PHILADELPHIA (BNG)—A federal appeals court ruled accommodations in the Affordable Care Act are adequate to protect the religious freedom rights of employers who do not qualify for exemptions but who object to contraception coverage in worker insurance plans on religious grounds.
The 3rd Circuit Court of Appeals reversed injunctions by two lower courts. The previous rulings prevented the federal government from forcing religious nonprofits and schools to provide insurance coverage for contraceptives in student and employee health care plans or to certify they object to the services on moral grounds.
Once the employers advise the government they will not pay for contraception, responsibility for coverage for those services shifts to a separate insurance issuer or a third-party administrator. No premium or fee on the group health plan or plan participants and beneficiaries is imposed.
The faith-based organizations contended the requirement to register their intent not to participate in contraceptive coverage not only was burdensome, but also resulted in giving workers access to forms of birth control that prevent pregnancy after conception, makes the employers complicit in killing human life.
A three-judge panel of the 3rd U.S. Circuit Court of Appeals disagreed. Justices reasoned the act of stating on a self-certification form employers object on religious grounds to providing such coverage “is a declaration that they will not be complicit in providing coverage.”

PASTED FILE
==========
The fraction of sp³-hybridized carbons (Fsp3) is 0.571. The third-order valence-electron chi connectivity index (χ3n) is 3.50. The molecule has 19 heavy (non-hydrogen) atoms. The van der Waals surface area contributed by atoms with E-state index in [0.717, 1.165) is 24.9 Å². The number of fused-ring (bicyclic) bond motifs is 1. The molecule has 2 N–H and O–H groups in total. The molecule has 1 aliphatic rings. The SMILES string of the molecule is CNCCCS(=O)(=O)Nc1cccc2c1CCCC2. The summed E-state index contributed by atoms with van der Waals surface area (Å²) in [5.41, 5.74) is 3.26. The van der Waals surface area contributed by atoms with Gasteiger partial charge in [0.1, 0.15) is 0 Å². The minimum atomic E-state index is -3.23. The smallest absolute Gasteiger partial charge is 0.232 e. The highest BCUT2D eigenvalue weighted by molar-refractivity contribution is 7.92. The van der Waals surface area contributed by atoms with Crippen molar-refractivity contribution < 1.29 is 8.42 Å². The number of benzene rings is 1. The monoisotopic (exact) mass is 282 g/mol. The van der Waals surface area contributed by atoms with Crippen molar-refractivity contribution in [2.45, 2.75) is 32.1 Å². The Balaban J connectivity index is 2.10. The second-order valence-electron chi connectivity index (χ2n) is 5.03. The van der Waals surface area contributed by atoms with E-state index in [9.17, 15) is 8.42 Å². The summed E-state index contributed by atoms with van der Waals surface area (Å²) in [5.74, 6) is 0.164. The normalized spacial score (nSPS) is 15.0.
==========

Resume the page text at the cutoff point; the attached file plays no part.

The act of opting out does not facilitate the provision of contraceptive coverage by third parties, the court concluded. Instead, the third parties providing coverage do so as a result of legal obligations imposed by the Affordable Care Act.
The court further rejected the argument that automatically exempting religious employers while requiring faith-based colleges and hospitals to self-report divides “good works” or “faith-in-action” employers from “house-of-worship employers” and entitling the burden-free exercise of religion by one group and not the other.
Distinction same as one used by the IRS
The appellate court responded the distinction used by the Obama administration is the same one used by the Internal Revenue Service. The IRS allows religious employers like churches and their integrated auxiliaries to enjoy tax advantages over other entities without being thought to violate the First Amendment’s Establishment Clause.
The appeals court decision agreed with earlier findings of the 6th, 7th and District of Columbia circuits.
GuideStone Christian Resources, insurer for the Southern Baptist Convention, won an injunction preventing the government from enforcing the contraceptive mandate in December 2013. That ruling is under appeal in the 10th U.S. Circuit Court of Appeals in Denver.